…$1.35Bn lost to crude theft in Q1 2019
SWITZERLAND, NOVEMBER 08 – The large-scale theft of crude oil going on in the Niger Delta has once again, posed a serious threat the Nigerian economy, undermining the Federal government’s revenue generation drive and jeopardising the wellbeing of the region.
In its latest report, the Nigeria Extractive Industries Transparency Initiative (NEITI) puts the value of volumes of crude oil and refined products stolen from Nigeria in the last 10 years at $41.9 billion.
According to NEITI, the theft occurred between 2009 and 2018 with the value of stolen crude put at $38.5 billion while that of refined petroleum products amounted to $1.8 billion. Another $1.56 billion worth of domestic crude oil allocation usually to the Nigerian National Petroleum Corporation (NNPC) was also stolen from the country in the period under consideration.
Huge Losses to the Economy
A breakdown of NEITI’s report indicates that Nigeria loses an average of $11 million daily which translated to $349 million in a month and about $4.2 billion annually to crude and product losses arising from stealing, process lapses and pipeline vandalism.
Prior to the NEITI report, Chairman of the National Economic Council (NEC) committee on Oil Theft, and governor of Edo State, Godwin Obaseki, recently revealed that Nigeria lost 22 million barrels of crude oil in the first quarter of 2019, estimated at $1.35 billion.
The governor, while playing host to a delegation of National Executive Committee (NEC) of the Pan Niger-Delta Forum (PANDEF), in Benin City wondered how in spite of militarisation in the Niger Delta region, such huge volume of crude oil could be stolen to the detriment of the development of the area and country.
“What is really worrisome for me, having chaired the NEC committee on stolen crude oil is the extent of militarisation in our region. About 22 million barrels of crude oil cannot be accounted for in the first half of this year with an estimated cost of almost $1.35 billion, which is going to non-state actors that are operating in the region,” he stated.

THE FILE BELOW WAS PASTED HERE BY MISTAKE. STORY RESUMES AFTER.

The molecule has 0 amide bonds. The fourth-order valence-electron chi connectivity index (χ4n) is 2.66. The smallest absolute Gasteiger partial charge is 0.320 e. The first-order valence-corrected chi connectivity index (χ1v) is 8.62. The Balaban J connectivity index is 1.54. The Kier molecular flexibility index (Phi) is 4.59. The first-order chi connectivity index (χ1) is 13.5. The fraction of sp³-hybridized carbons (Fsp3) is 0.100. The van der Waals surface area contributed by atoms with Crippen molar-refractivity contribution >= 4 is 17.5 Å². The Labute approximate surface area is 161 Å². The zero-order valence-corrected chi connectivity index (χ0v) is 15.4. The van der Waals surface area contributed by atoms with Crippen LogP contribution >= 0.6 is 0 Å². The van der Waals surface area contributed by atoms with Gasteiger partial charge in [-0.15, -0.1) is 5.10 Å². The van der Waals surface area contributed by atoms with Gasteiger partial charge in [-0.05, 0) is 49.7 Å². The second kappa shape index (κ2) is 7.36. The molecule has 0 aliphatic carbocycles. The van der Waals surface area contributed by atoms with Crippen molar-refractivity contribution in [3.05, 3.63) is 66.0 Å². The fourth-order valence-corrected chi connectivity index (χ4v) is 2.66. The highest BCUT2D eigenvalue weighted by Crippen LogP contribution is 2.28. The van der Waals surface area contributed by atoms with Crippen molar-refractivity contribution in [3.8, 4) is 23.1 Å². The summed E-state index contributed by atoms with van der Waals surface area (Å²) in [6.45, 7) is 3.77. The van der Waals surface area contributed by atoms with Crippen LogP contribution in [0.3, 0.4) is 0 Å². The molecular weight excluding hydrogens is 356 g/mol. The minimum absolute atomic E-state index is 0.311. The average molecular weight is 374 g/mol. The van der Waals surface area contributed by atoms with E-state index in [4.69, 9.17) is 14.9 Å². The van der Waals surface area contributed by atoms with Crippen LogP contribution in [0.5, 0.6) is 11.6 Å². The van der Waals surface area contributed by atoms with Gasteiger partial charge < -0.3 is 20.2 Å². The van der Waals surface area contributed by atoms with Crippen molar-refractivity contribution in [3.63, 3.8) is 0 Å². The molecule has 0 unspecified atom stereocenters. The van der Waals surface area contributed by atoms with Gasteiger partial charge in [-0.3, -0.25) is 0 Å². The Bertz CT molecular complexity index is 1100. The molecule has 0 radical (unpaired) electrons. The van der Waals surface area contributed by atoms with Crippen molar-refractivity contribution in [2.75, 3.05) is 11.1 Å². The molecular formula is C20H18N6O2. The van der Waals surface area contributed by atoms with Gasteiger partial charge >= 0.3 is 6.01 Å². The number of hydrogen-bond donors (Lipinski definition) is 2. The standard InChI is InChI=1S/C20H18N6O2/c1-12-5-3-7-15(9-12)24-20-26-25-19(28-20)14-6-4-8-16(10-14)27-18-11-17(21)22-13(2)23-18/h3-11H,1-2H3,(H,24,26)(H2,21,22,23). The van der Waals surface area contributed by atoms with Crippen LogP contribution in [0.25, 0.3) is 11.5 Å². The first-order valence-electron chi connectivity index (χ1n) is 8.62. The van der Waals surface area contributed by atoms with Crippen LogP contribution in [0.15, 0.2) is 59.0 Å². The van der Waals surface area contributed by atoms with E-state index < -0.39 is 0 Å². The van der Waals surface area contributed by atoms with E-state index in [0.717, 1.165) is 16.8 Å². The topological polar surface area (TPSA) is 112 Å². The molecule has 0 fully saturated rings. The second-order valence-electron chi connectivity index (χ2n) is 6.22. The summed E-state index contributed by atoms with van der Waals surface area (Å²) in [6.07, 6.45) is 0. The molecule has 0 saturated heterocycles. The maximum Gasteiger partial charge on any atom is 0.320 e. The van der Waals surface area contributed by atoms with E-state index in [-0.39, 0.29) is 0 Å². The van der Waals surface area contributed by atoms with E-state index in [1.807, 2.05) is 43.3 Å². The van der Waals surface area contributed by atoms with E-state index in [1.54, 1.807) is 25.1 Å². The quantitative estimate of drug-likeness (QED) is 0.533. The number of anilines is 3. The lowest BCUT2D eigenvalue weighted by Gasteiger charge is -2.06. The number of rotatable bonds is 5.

He said: “There is need to use the region’s assets for economic growth to prevent people of the Niger- Delta from being short-changed and its resources used as slush funds.”
Obaseki called on leaders in the region to be accountable, noting, “accountability should be the guiding principle. The region has the quality of leaders to achieve development for its people.”
These recent developments have revealed that the age long menace of oil theft and vandalism has not abated but has even escalated in recent times and now threatens the very fabric of the Nigerian economy.
According to the NEITI report, while figures from government put the loss at between 150,000 to 250,000bpd (barrels per day), data from private studies estimate the figure to be between 200,000 to 400,000bpd.
This implies that Nigeria may be losing up to a fifth of its daily crude oil production to oil thieves and pipeline vandals.
With the total revenue expected in the 2020 budget put at $22.6 billion and decade long losses put at $42 billion, what this means is that we are losing about the size of our annual budget to oil theft every 5 years.
Declaration of force majeures is almost becoming a pattern for oil companies in the Niger Delta, and this is taking a depleting toll on them especially the indigenous operators who despite extensive losses, still suffer under the hammers of stakeholders. In April, two International Oil Companies (IOCs) declared force majeures. Precisely, Royal Dutch Shell and Total. They were unable to export from Bonny Light Crude and Amenam respectively having experienced grave levels of vandalism.
However, the real number of shutdowns may far exceed the ones reported in the media. A lot of shutdowns, especially where smaller companies are concerned, end up not reported. Oil experts told Today’s Echo this is because government wants to downplay the situation in the Niger Delta to avoid spooking the international community.
Then, there is the question of insecurity. The incessant vandalization of oil and gas pipelines shows that the security of critical national assets is in trouble. Pipeline vandalism has also exposed workers to grave dangers such that some staff deployed to the Niger Delta region often reportedly relocate to safer locations thus hindering effective performance.